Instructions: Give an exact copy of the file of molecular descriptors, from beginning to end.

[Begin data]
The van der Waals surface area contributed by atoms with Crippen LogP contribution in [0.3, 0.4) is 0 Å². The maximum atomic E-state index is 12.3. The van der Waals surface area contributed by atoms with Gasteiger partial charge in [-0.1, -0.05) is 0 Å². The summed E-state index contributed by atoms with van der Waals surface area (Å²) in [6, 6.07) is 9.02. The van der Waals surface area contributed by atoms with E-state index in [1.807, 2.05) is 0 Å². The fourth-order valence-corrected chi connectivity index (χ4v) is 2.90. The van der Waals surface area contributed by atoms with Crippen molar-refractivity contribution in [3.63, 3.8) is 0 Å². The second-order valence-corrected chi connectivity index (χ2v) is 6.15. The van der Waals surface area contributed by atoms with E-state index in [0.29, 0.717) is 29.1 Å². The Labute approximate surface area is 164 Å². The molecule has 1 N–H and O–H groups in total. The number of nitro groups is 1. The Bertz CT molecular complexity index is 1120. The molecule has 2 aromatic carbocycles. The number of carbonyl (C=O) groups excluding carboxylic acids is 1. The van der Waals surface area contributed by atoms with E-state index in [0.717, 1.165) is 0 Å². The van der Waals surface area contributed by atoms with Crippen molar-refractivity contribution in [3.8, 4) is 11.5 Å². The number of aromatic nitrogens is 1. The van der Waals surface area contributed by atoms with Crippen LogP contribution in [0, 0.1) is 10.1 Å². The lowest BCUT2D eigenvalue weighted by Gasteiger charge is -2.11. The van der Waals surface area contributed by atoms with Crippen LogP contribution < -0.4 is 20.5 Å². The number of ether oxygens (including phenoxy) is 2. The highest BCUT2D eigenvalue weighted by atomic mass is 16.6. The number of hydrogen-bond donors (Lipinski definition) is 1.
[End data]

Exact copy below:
The van der Waals surface area contributed by atoms with Crippen LogP contribution in [0.3, 0.4) is 0 Å². The maximum atomic E-state index is 12.3. The van der Waals surface area contributed by atoms with Gasteiger partial charge in [-0.1, -0.05) is 0 Å². The summed E-state index contributed by atoms with van der Waals surface area (Å²) in [6, 6.07) is 9.02. The van der Waals surface area contributed by atoms with E-state index in [1.807, 2.05) is 0 Å². The fourth-order valence-corrected chi connectivity index (χ4v) is 2.90. The van der Waals surface area contributed by atoms with Crippen molar-refractivity contribution in [3.63, 3.8) is 0 Å². The second-order valence-corrected chi connectivity index (χ2v) is 6.15. The van der Waals surface area contributed by atoms with E-state index in [0.29, 0.717) is 29.1 Å². The Labute approximate surface area is 164 Å². The molecule has 1 N–H and O–H groups in total. The number of nitro groups is 1. The Bertz CT molecular complexity index is 1120. The molecule has 2 aromatic carbocycles. The number of carbonyl (C=O) groups excluding carboxylic acids is 1. The van der Waals surface area contributed by atoms with E-state index in [0.717, 1.165) is 0 Å². The van der Waals surface area contributed by atoms with Crippen molar-refractivity contribution in [3.8, 4) is 11.5 Å². The number of aromatic nitrogens is 1. The van der Waals surface area contributed by atoms with Crippen LogP contribution in [0, 0.1) is 10.1 Å². The lowest BCUT2D eigenvalue weighted by Gasteiger charge is -2.11. The van der Waals surface area contributed by atoms with Crippen LogP contribution < -0.4 is 20.5 Å². The number of ether oxygens (including phenoxy) is 2. The highest BCUT2D eigenvalue weighted by atomic mass is 16.6. The number of hydrogen-bond donors (Lipinski definition) is 1.